This week’s Danger Gal post profiles Raquel Donovan from Heather Massey’s debut space opera romance ONCE UPON A TIME IN SPACE. Here’s the story summary:

In the sea of stars, an epic love story is about to begin…

Earth is dying. Nick Venture, the last living descendant of Christopher Columbus, embarks on a dangerous mission to find a new planet and save humanity. This places him on a collision course with Raquel Donovan, the deadliest space pirate in the galaxy.

Raquel lives for one purpose: revenge against a horrible demon from her past. When an attempt to hijack Nick’s starship backfires, Raquel becomes his protector in order to avoid capture by the tyrannical Space Defense Corps. Nick and Raquel are irresistibly drawn to one another despite the forbidden nature of their attraction. But the conflicted pirate’s deepest secret could tear the couple apart even as humanity’s time runs out….

One of my favorite aspects of this story is indeed the heroine. As Heather and I have discussed on our own blogs and elsewhere, in Romance so often it’s the hero who gets to have all the fun. They often get to be real monsters with a true redemption story and reward of love when, in contrast, heroines are confined to being stereotypically pretty and likable. We recently had a great discussion on this topic over at Dear Author with Heather’s guest post “Enter the Extraordinary Heroine: Are We Ready For Her Yet?” where we talked about paranormal and gritty — sometimes called unlikable* — heroines.

In the past five years I’ve seen the tide turning, however, and I really hope we continue to see a wider range of heroines. I have nothing against the girl-next-door and her out-of-this-world vampire/alien boyfriend story line, but prefer this character type be part of a larger spectrum and not the only offering. After all, when the hero is the bad boy in need of redemption, it’s the heroine who carries out that redemption, so I don’t see this role as passive. To quote Teresa Medeiros “[P]robably the most subversive thing we dare to do is to make the woman the hero of her own story.”

One of the reasons I write this blog is to call attention to those heroines who break the “good girl” mold. Raquel Donovan is a hardened space pirate and certainly acts like one with her behavior sometimes bordering on cruel. Like we’re used to seeing with so many heroes, Donovan has reasons that explain such behavior. She’s lived through some pretty terrible experiences.** She’s on a revenge mission and nothing will get in the way of that need. Well, nothing except the hero.

I don’t want to spoil the plot of this new release, but Donovan’s sex appeal isn’t martyred in building such a hardened character. She is actually known far and wide as The Siren. This despite the fact, or more likely because of it, that she’s lost an eye. Massey didn’t pull any punches when it came to creating Donovan. I appreciated that Donovan’s deformity was front and center instead of hidden from all but the hero, as is often the case. Early on, we see inklings of a softer — and very well protected — side of Donovan, but it takes the hero the whole book to be let in on that. In the meantime, he trusts his gut and intuition and offers the redemption so many Romance heroines have been rewarding heroes with for the past thirty-some years in the Romance genre.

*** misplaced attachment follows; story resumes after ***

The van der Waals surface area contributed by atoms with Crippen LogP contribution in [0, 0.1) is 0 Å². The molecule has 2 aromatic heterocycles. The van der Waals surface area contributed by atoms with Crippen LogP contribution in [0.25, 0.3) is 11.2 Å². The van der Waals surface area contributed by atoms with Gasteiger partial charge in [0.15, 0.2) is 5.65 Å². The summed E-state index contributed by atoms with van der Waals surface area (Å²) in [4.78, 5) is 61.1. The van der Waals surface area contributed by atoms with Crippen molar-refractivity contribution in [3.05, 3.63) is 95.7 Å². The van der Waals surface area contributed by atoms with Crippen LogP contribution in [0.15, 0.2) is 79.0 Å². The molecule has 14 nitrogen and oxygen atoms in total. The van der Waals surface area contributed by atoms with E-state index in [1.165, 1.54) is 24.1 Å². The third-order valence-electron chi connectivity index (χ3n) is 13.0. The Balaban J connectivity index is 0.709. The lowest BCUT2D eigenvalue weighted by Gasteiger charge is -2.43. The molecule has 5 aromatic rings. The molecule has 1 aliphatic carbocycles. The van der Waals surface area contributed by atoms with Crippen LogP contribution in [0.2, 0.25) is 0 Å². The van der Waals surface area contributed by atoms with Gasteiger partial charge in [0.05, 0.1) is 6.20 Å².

ONCE UPON A TIME IN SPACE is available from Red Sage Publishing and features the last living descendant of Christopher Columbus on a desperate quest to find a new world. Standing in his way is Raquel, the deadliest space pirate in the galaxy.

To learn more about Heather Massey, visit her at

* Because, you know, one of the worst things a woman can do is be unlikable.
** Lo and behold, Donovan is also a heroine whose terrible experience is not rape.

4 Responses to “Danger Gal Friday: Raquel Donovan”

  1. I do like Raquel because she is different. I like that she has secrets, she is stronger than most, she is ruthless yet, hmm, can be softened by the hero eventually. So are we setting a new precedence in SFR with this heroine? Granted there are other strong kick-butt heroines throughout SFR, but I enjoyed watching Raquel unfold as a character.

  2. I do think SFR has the potential to break out this new type of heroine in similar ways to how Urban Fantasy has also gone down this road.

    Lara, my heroine in The Spiral Path, is not as ruthless as Raquel. However, there is a secondary love story in The Spiral Path that I plan to continue with through the other two books in the trilogy — and she’s a real monster. 🙂

  3. Raquel is a fascinating character. I’ve only read the first few chapters, but it struck me then that Raquel could have just as easily been the villain. Can’t wait to read about her journey to redemption.

  4. I think we worry a lot about unlikable, (is that a girl thing? I have to wonder, because you don’t hear guys worrying about that!), but maybe unrelatable is the problem we fear when writing the un-sweet heroine? I find Raquel very likable! I’ve just started the book, but my first reaction is, “You go, girl!”

    While I’ve never been a space pirate, or lost an eye, I also find her relatable. We’ve all been hurt by life. Fiction allows us to vicariously “hit back” at those who hurt us. Or to feel powerful when inside, we often don’t feel our own power?

    Not sure this makes sense, but its Monday, I don’t feel powerful at ALL because I’m coming down with a cold. So let me repeat, YOU GO GIRL! (Author and character!)

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